Why should anything go as planned? I got sick after just one week of training and that completely interrupted everything. Even though my symptoms are coherent with COVID-19, I’ll probably never know what virus hit me as tests are only for those unlucky enough to end up in hospital. So in the end, I’m quite grateful that “my” virus remains unnamed.
For the curious among you here is an overview of what happened.
The sore throat and chills started at midday on Monday. I cycled home after my classes. By the Thursday night my throat felt on fire. It was so raw and dry that it woke me up and prevented me from going back to sleep. I also started coughing.
Even though I had been in contact with people from affected areas, I had not been there myself. So neither my GP nor the dedicated COVID-19 information line recommended a test and they said I could wander as I pleased. Nonetheless, I was sick and used common sense and self-isolated anyway.
I felt better over the weeked, not great but I thought I was recovering and could go back to normal soon. At the time I was also struggling mentally with the training interruption and was keen to get over this illness as quickly as possible.
My throat felt like I had inhaled a bagful of sawdust. This resulted in such a croaky voice that no one understood what I said.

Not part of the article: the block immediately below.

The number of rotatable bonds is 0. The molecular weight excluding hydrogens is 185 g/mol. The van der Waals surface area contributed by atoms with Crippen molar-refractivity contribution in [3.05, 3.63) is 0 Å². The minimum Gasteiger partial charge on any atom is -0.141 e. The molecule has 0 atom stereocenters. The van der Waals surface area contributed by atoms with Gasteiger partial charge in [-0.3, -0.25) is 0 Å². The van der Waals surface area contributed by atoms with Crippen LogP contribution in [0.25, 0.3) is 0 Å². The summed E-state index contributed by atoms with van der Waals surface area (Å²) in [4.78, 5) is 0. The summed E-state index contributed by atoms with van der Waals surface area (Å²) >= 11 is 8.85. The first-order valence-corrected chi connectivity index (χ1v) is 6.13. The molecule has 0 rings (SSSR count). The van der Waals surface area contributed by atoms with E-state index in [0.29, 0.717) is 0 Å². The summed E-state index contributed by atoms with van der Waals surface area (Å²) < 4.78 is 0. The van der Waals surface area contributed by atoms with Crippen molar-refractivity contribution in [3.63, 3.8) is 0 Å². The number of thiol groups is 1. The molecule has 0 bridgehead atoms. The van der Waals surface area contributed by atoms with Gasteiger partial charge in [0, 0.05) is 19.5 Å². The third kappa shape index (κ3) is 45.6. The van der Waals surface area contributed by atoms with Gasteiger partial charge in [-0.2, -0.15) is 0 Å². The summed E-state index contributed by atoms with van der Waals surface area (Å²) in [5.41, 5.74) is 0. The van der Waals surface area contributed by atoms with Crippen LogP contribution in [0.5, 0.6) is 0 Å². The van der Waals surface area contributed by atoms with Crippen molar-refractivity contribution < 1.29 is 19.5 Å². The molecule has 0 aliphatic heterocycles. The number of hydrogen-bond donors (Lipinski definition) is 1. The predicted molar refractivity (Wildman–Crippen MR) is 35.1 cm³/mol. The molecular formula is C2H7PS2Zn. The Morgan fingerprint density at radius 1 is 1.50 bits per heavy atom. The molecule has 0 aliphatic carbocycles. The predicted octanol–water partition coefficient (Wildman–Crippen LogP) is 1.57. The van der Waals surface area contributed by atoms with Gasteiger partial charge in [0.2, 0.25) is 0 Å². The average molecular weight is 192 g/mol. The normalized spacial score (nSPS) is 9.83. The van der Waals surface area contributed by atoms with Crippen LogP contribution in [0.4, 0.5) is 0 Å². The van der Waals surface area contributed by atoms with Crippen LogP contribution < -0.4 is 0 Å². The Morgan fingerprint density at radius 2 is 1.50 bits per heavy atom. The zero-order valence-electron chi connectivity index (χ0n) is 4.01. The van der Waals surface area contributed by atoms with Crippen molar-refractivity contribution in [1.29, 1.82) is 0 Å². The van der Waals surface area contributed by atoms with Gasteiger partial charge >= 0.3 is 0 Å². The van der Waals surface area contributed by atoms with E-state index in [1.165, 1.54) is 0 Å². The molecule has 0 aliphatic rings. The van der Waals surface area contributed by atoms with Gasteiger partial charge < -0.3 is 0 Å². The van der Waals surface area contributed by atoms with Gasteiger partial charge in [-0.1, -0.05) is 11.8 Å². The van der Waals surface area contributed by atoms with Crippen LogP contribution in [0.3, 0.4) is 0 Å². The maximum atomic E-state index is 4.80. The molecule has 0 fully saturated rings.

The GP extended my sick leave and maintained that I did not have to self isolate. I stupidly tried a “fake it until you make” approach… To satisfy an urge for movement and nature I walked to our local deserted beach.
Turns out viruses aren’t sensitive to a psychological approach. I got out twice before realising I was way too tired for that. Seriously, I didn’t even have the energy to to watch films, let alone read. Basically, I slept most of the time or listened to podcasts.
One evening I even almost passed out in the shower. I sat on the bathroom floor for about 10 minutes and waited until I could get up again. After this, I did not lock the bathroom door, just in case I needed rescuing.
At the end of the week, my throat started to feel tight. Thankfully, I didn’t have any chest issues but the GP prescribed some antibiotics to clear up an obvious surinfection.
The antibiotics worked but I got even more tired and the tight raw throat and voice loss persisted. For the second I felt a bit better but again, it did not last.
Tuesday, finally brought some change, but not welcome change: I started having gastointestinal issues. I could not eat and even had to force myself to drink. By that time my symptoms were recognised as potential COVID-19 and the GP told me to self isolate for two weeks. My daughter had to miss school, which she did not appreciate at all. I agree, she can be weird.
As lockdown loomed, everybody started panic buying. Of course I had not shopped for over two weeks, our cupboards were bare. Naturally, our usual delivery services were swamped and I could not manage to get a slot. How were we going to eat?
Thankfully some amazing kind friends went shopping for essentials. Hurray, they sourced enough food to see us through a week to ten days. I was so thankful and touched I bawled my eyes out. The next few days were nonetheless pure logistics as I tried to organise deliveries for later in the month.
Eventually we managed to arrange a reasonable supply of food that guaranteed we would not go hungry. I’m pretty sure my years spent in the field organising expedition food for weeks helped me find solutions to those logistic challenges.